Leaders often praise and reward heroic actions, the “dive in the dirt” moves that save the day. Sometimes speed and boldness win the day, but heroics can lure us into using ad-hoc interventions as a default instead of doing the less glamorous work that makes heroics rare and mostly unnecessary. For example, the courage of firefighters is visible and sometimes necessary, but the work of the fire marshall, risk managers, safety engineers, and building managers is preventative.
When leaders have strategic courage, they steer in the intended direction, ask for help when needed, admit error, relentlessly look for lessons, and change what needs to be modified in pursuit of the strategic intent. Such courage enables leaders to be alert for how often and in what situations dramatic actions are required because therein lay clues about how much an organization relies on a single person, luck, or ad-hoc measures. Sometimes, unusually great results are signs that something isn’t right. For example, the fraud that led to outsized results in retail banking at Wells Fargo or claims by Theranos that small amounts of blood were adequate to deliver multiple test results.
As shocking as these examples may be, millions more minor instances lead to loss, but leaders fail to identify the cause correctly. Why? Because leaders are as vulnerable to being distracted by heroes like anyone else. The leader may even be trying to be the hero.
Unfortunately, people close to a leader sometimes encourage and corroborate nearsightedness, perhaps out of fear. When this happens, broken systems remain covered up. What may begin as unwitting abdication becomes an organizational habit that people believe in and defend. As a result, practices aren’t usually examined unless leaders create an environment where honesty is more valuable than heroics.
Leaders with strategic courage guide organizations to create cultures that openly challenge default thinking and workarounds and where extreme heroics are needed only in actual emergencies. Jim Detert’s excellent article “What Courageous Leaders Do Differently” in Harvard Business Review takes a close look at courageous leadership behavior, which is far more helpful than what he calls the typical but cartoonish “tough guy.”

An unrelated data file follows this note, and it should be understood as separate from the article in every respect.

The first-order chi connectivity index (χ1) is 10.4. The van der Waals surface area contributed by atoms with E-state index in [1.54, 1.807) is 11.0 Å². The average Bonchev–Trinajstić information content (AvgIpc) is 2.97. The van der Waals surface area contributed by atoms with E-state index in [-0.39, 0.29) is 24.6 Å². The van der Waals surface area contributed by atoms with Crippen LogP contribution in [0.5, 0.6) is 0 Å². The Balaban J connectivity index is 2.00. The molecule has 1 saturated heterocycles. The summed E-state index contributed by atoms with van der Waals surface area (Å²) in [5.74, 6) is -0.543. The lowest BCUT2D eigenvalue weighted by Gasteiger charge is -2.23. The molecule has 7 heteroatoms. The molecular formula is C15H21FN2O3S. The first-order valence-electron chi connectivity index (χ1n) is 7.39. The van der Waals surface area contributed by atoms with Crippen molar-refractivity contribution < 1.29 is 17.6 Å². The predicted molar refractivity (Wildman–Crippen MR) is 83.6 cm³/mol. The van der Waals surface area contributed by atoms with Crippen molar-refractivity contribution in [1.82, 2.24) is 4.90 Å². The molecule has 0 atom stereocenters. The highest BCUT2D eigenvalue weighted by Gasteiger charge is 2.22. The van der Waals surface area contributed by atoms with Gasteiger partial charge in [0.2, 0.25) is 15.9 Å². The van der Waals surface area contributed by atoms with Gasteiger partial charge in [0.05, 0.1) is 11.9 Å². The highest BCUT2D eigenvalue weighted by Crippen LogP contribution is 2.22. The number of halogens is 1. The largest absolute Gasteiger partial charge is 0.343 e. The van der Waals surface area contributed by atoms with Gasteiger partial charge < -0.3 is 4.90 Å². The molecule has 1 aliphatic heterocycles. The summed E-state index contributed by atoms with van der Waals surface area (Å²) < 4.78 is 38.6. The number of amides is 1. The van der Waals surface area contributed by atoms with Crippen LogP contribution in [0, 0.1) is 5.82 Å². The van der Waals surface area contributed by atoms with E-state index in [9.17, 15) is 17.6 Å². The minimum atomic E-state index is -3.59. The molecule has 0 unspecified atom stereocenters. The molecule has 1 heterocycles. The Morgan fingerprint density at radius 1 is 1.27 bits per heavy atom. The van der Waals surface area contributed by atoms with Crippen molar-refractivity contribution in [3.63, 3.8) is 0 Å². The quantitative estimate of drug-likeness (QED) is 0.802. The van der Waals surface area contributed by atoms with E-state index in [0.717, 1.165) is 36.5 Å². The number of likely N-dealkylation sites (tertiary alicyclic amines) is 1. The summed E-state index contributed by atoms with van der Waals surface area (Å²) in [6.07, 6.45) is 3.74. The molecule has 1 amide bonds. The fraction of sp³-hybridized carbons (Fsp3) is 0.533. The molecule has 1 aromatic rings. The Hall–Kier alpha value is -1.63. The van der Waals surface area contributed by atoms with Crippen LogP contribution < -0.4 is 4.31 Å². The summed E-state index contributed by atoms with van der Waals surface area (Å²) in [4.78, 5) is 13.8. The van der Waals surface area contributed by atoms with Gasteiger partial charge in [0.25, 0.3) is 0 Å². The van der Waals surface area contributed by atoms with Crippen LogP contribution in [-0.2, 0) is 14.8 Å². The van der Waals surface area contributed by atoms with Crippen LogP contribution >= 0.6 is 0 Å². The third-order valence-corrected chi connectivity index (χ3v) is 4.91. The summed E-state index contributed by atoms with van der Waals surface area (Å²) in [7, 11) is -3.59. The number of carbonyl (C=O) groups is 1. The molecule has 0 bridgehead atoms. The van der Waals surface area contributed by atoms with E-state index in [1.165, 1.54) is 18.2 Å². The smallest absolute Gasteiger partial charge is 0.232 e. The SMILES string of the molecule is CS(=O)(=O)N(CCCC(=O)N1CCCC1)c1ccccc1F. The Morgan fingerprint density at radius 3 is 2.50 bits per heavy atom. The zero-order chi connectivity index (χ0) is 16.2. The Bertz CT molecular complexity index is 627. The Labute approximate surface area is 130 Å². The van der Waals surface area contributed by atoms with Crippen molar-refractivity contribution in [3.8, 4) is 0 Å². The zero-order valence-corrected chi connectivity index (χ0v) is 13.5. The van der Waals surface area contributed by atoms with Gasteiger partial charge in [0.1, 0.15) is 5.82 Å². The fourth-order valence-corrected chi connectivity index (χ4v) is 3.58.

MORE FOR YOU
Three characteristics of leaders who show strategic courage:
1. Breadth of knowledge and intellectual flexibility. Leaders who are good communicators tend to have a facility with metaphors and analogies. They can tell stories using content from their business and outside their company, history, literature, or a particular hobby. They use novel references as often as those more familiar.
The ability to see parallels and translate an idea from one context to another is a product of both knowledge and mental agility. For example, Fran Lebowitz said, “Think before you speak. Read before you think. This will give you something to think about that you didn’t make up yourself — a wise move at any age, but most especially at seventeen, when you are in the greatest danger of coming to annoying conclusions.” Lebowitz’s comments address teenagers, but her advice is helpful to anyone, especially those prone to stepping into the trap of certainty, experienced leaders included.
Wise leaders gather and think about ideas from many sources, including those some might judge unusual, as though it is a dangerous pursuit. Thinking is not harmful, but defaulting to certainty can be deadly.
2. Constant curiosity. On the heels of someone acting with great boldness and speed to achieve a laudable result, it is easy to miss the opportunity to learn. Yes, the hero did something extraordinary, but why was it necessary? Yes, results matter, but knowing how they were achieved matters as much. Business schools use examples of the good, the bad, and the truly terrible, for good reason – to learn.
3. Ability to let go. One of the most challenging aspects of strategy work is helping clients let go. Let go of what?
- Businesses that no longer fit their strategy
- Ideas that don’t serve them
- Destructive people
- Habits masquerading as process
- Hero worship
It is especially tough for leaders to let go of something they previously advocated for. This is a human cause of losses, large and small. Even if circumstances have changed, it can be hard to change course, never mind admit mistakes, but leaders who do so provide a model for others to do the same.
Leaders who show strategic courage are neither reckless nor naive, nor are they the “do or die” type that will cling to what isn’t working. Instead, strategic courage allows leaders, at any level, to be open, experiment, learn, adapt, and move in the right direction. These behaviors, repeated over time, serve as a model for others and are far more effective than giving awards for rescue missions that didn’t need to happen.